Bohdan Lepky, (Ukrainian: Богдан Лепкий, November 9, 1872,
Krehulets, Kingdom of Galicia and Lodomeria,
Austro-Hungary – July
21, 1941, Cracow, General Government, Nazi Germany) was a Ukrainian
writer, poet, scholar, public figure, and artist.
The writer was born on November 9, 1872, in the village of Zhukiv, in
the same house where the Polish insurgent Bogdan Jarocki once
2 Years in Cracow
3 Literary works
3.1 English Translations
4 Further reading
At the age of six Bohdan was sent to a "normal school" in Berezhany.
He went right into the second grade because he had uncommon aptitudes
even at this early age. Later, still in Berezhany,
Lepky attended a grammar school. Although the grammar school in
Berezhany was far away from the main cultural centers (even inspectors
Lviv would come just once every few years to scrutinize the
"teaching process"), young Lepky had good memories of it, not in the
least because most of the young
Ukrainians and Polish students were
noted for their ethnic tolerance, mutual respect, and
openness. Especially venerated in the grammar school
were the names of
Taras Shevchenko and Adam Mickiewicz: there were
annual recitals in honor of the two poets, as well as concerts by
Ukrainian and Polish choirs. Stage productions and concerts with both
Polish and Ukrainian repertories were usually attended by young
Ukrainian and Polish audiences.
After completing grammar school in 1891, Lepky was admitted to the
Academy of Arts in Vienna, but he soon realized that literature was
his true vocation. He then studied at
Lviv University, from where he
graduated in 1895 and returned to "his" grammar school in
a teacher of the Ukrainian and German languages and literature.
Years in Cracow
The writer's "Polish period" began in 1899, when Cracow's Jagiellonian
University launched a series of lectures on
Ukrainian language and
literature and offered a chair to Lepky.
Cracow was the city where he
not only worked but also found lifetime friends among Polish and
Ukrainian intellectuals.
At the turn of the twentieth century
Cracow was a city seething with
artistic, literary, and intellectual life, both Polish and Ukrainian.
For Cracow's Ukrainian community Lepky's house at 28 Zelena St. was a
kind of "cultural headquarters", where one could encounter Kyrylo
Studynsky, Vasyl Stefanyk, Viacheslav Lypynsky, Mykhailo Zhuk,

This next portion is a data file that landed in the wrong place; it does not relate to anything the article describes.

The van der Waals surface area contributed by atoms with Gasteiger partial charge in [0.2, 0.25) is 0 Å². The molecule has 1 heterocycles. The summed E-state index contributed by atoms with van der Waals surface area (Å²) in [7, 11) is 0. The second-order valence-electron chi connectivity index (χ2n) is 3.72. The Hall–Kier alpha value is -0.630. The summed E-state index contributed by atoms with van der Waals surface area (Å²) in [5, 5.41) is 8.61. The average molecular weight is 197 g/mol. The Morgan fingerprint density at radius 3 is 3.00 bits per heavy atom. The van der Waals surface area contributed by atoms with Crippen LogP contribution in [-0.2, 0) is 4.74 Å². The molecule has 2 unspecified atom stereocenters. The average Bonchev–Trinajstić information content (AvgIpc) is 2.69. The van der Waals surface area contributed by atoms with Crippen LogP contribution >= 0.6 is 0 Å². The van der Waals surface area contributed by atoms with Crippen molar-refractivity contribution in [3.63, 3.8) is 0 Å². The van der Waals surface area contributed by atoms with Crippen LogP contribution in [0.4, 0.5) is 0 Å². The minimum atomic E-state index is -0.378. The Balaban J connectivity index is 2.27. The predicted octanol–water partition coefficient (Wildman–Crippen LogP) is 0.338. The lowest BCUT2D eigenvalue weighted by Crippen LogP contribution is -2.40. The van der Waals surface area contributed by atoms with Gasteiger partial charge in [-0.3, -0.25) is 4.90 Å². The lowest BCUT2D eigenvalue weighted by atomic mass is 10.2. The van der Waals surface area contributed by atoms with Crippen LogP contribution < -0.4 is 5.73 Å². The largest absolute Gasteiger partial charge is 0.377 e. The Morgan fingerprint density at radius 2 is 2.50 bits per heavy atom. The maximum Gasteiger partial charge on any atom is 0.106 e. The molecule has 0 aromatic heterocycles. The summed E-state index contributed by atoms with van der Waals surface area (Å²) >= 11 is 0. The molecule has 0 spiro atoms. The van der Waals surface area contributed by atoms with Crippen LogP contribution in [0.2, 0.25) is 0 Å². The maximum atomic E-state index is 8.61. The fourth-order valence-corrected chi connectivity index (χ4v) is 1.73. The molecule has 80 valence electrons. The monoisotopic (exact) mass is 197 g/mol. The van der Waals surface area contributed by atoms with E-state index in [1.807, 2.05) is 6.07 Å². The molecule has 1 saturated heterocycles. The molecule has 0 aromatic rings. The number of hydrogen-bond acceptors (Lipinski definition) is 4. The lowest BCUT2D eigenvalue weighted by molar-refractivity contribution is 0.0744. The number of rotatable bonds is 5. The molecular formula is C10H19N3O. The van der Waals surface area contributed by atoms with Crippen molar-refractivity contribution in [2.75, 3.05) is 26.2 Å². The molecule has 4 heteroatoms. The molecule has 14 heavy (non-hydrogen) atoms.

Mykhailo Boychuk, and other figures of Ukrainian scholarship and
culture. Among the Polish artists with whom Lepky maintained creative
cooperation for many years, were: Kazimierz Tetmajer (1865–1940), a
poet and prose writer, and author of the historical novel Legend of
the Tatra Mountains Stanisław Wyspiański, a playwright; and
Władysław Orkan, a poet.
Among the things that aroused the deep respect for Lepky on the part
of Cracow's Polish and Ukrainian intelligentsia was his authorship of
a Polish translation of The Lay of Ihor's Host (1905) and the poem
"Cranes" (1910) known to
Ukrainians throughout the world as the song
"You see, my brother, my friend, a gray string of cranes soaring high
into the sky...". The history of this poem is very
interesting. The poet said that a performance of a
Stanisław Wyspiański play prompted him to write this poem: "In the
fall of 1910, in Cracow, I was walking home after viewing a theatrical
production of Wyspianski's drama Noc Listopadowa. The withered leaves
rustled beneath my feet, and the departing cranes were trumpeting high
above me. The poem seemed to be coming out by itself, without my
knowledge or effort. My brother Lev Lepky set it to music."
Bohdan Lepky died on July 21, 1941, in
Cracow and was buried in the
local Rakowicki Cemetery.
Cranes (You see, my brother - Ukr.: Видиш, брате мій) -
1910 - famous poem known to
Ukrainians throughout the world as the
song ("You see, my brother, my friend, a gray string of cranes soaring
high into the sky...").
Song lead (Ukr.: Заспів)
Mazepa (Ukr.: Мазепа) - about Ivan Mazepa, Ukrainian hetman
Away from life, small grief (Ukr.: Набік життя журбо
I’ve Lost Contact with You (prose poem) - 1906 - 2
Nastya (Ukr.: Настя) - 1897 - 12
In the Forest (Ukr.: В лісі)- 1896 - 9
Revenge (Ukr.: Месть) - 1901
Three Portraits - a book of memoirs in which he relates his encounters
and creative relationships with
Ivan Franko and
Vasyl Stefanyk and
reminiscences extensively about Władysław Orkan.
Short story "Why?".
The role of
Bohdan Lepky in the rapprochement between the Ukrainian
and Polish cultures, By Ihor SIUNDIUKOV, The Day
Poetry and poems by
Bohdan Lepky (in Ukrainian)
Bohdan Lepky (in Ukrainian)
^ Senkus, R. 1993, “Bohdan Lepky” in Internet Encyclopedia of
^ Lepky, B., 1998, Brother against Brother, pp.322-333, Language
Lantern Publications, Toronto, (Engl. transl.)transl.)